On June 15, 1998. I flew to Los Angeles to join the Punjab Senator (of the Reederei F. Laeisz Line) for a freighter cruise to Europe and back. Planning to spend the night in the San Pedro Sheraton Hotel and board the ship the next day. I found that the Sheraton had changed for the worse (try the Raddison, a couple of blocks away). Bought out by a group of Indonesians with no pork for breakfast and a changed policy on transporting passengers to the ship. So it was a taxi to the container port entrance with a taxi driver who could not read a map and took 1.5 hours to find the port, then waiting with a mass of luggage for any transportation to the ship. (Ed note; The ports of Long Beach and Los Angeles are adjacent and they are huge. Prior to departing for a voyage go to yahoo.com and get a map of the port. Most ports have a web site where a detailed map is avaible. If all else fails, drop me (freighterman) a line firstname.lastname@example.org and I'll get the information for you. There is no charge for this).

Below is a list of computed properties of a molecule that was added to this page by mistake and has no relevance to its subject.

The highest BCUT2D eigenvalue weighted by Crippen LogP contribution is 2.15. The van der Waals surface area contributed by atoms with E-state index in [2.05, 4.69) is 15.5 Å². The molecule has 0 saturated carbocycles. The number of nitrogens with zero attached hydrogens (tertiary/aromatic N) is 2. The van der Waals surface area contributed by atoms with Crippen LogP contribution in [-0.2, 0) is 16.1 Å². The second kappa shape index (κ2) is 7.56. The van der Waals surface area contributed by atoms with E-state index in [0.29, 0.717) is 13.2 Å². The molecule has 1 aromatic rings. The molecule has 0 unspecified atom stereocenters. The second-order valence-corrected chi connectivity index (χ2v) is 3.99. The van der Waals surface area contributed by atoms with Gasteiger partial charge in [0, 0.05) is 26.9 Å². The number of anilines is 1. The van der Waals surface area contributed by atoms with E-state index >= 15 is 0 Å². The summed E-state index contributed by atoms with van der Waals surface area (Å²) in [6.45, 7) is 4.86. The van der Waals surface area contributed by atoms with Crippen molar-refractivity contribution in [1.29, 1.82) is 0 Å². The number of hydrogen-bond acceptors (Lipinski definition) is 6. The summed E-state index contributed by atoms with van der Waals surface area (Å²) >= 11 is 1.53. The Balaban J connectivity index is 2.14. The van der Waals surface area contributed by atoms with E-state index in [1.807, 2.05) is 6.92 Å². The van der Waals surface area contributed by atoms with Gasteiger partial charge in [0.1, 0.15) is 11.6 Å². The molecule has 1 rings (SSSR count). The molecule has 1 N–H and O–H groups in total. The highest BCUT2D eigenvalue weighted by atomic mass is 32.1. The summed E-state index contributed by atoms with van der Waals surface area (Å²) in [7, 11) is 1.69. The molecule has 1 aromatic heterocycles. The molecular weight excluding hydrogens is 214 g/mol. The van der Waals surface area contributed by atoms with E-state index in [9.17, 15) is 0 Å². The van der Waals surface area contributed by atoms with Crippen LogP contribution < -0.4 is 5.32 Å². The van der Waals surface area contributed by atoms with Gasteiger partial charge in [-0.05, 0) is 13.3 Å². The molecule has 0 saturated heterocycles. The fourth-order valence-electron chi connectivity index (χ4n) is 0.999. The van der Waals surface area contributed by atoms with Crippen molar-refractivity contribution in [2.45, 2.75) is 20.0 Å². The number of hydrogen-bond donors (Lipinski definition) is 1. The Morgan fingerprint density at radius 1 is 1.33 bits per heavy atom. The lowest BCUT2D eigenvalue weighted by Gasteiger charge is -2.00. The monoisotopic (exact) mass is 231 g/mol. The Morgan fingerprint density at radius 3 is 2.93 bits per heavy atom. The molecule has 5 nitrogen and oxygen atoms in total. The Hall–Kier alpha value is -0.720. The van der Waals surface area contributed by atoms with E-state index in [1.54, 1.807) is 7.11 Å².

Success at last. The Punjab Senator is a very large container ship and was only one year old. My cabin was located on "E" deck with both forward and side facing windows. "E" deck was sufficiency high to allow even forward views, usually unobstructed by containers. It was not actually a cabin but a three-room suite with a very large living room, bedroom and bath. The living room was equipped with a complete set of electronics: TV, hi-fi, video tape player, etc. and Lynn at Freighter World Cruises dropped off about 20 movie videos for my use (Ed note: wonder why they didn't help Mr. Rye find the ship?). Most were uninteresting, but I was able to trade some with the Kiribatian crew for tapes of their islands. All in all it was very plush. Lynn also pointed out that I had perhaps the best Captain, Rainer Ritter, she had experienced. She was right and Capt. Ritter and I have corresponded to this day. Capt. Ritter set me up with a coffee maker, coffee and Danish Butter Cookies in the cabin, and when he found out I needed ice for my iced tea (the ship has no ice maker), had the port agent pick up an insulated bucket and set me up with the Steward for an ice supply. Since the officerís mess was on "A" deck and no elevator, this meant up and down four flights of stairs for each meal, two fights of stairs for every visit to the bridge, and three flights to the laundry. You get a work out on the Punjab Senator. The ship also has an exercise room, sauna, and indoor swimming pool on "C" deck. On "F deck were only the Captainís and Chief Engineerís cabins and a very large amount of both open and covered deck space which required judicious use, considering the wind. Capt. Ritter set me up with lounge chairs stored in the battery room on this deck. Here is Captain Ritter playing with his mouse.